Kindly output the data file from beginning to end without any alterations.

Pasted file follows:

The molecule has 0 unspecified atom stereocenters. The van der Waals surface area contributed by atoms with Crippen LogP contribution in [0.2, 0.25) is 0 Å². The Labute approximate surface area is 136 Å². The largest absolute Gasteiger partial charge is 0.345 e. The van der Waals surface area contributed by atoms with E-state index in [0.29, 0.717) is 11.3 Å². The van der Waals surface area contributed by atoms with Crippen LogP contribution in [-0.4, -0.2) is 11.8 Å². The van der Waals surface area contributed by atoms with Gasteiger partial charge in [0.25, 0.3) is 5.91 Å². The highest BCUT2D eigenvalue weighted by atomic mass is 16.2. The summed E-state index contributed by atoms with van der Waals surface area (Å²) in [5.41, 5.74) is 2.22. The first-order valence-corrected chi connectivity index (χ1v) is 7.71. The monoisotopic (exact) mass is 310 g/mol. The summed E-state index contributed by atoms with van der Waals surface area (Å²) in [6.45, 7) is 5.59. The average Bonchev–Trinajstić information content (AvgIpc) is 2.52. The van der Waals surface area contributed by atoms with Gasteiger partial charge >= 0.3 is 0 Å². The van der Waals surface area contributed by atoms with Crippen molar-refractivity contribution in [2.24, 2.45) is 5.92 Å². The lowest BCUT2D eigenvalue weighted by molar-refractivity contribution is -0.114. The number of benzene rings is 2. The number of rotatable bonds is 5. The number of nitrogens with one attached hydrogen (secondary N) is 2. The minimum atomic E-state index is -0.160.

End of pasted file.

The molecule has 0 unspecified atom stereocenters. The van der Waals surface area contributed by atoms with Crippen LogP contribution in [0.2, 0.25) is 0 Å². The Labute approximate surface area is 136 Å². The largest absolute Gasteiger partial charge is 0.345 e. The van der Waals surface area contributed by atoms with E-state index in [0.29, 0.717) is 11.3 Å². The van der Waals surface area contributed by atoms with Crippen LogP contribution in [-0.4, -0.2) is 11.8 Å². The van der Waals surface area contributed by atoms with Gasteiger partial charge in [0.25, 0.3) is 5.91 Å². The highest BCUT2D eigenvalue weighted by atomic mass is 16.2. The summed E-state index contributed by atoms with van der Waals surface area (Å²) in [5.41, 5.74) is 2.22. The first-order valence-corrected chi connectivity index (χ1v) is 7.71. The monoisotopic (exact) mass is 310 g/mol. The summed E-state index contributed by atoms with van der Waals surface area (Å²) in [6.45, 7) is 5.59. The average Bonchev–Trinajstić information content (AvgIpc) is 2.52. The van der Waals surface area contributed by atoms with Gasteiger partial charge >= 0.3 is 0 Å². The van der Waals surface area contributed by atoms with Crippen molar-refractivity contribution in [2.24, 2.45) is 5.92 Å². The lowest BCUT2D eigenvalue weighted by molar-refractivity contribution is -0.114. The number of benzene rings is 2. The number of rotatable bonds is 5. The number of nitrogens with one attached hydrogen (secondary N) is 2. The minimum atomic E-state index is -0.160.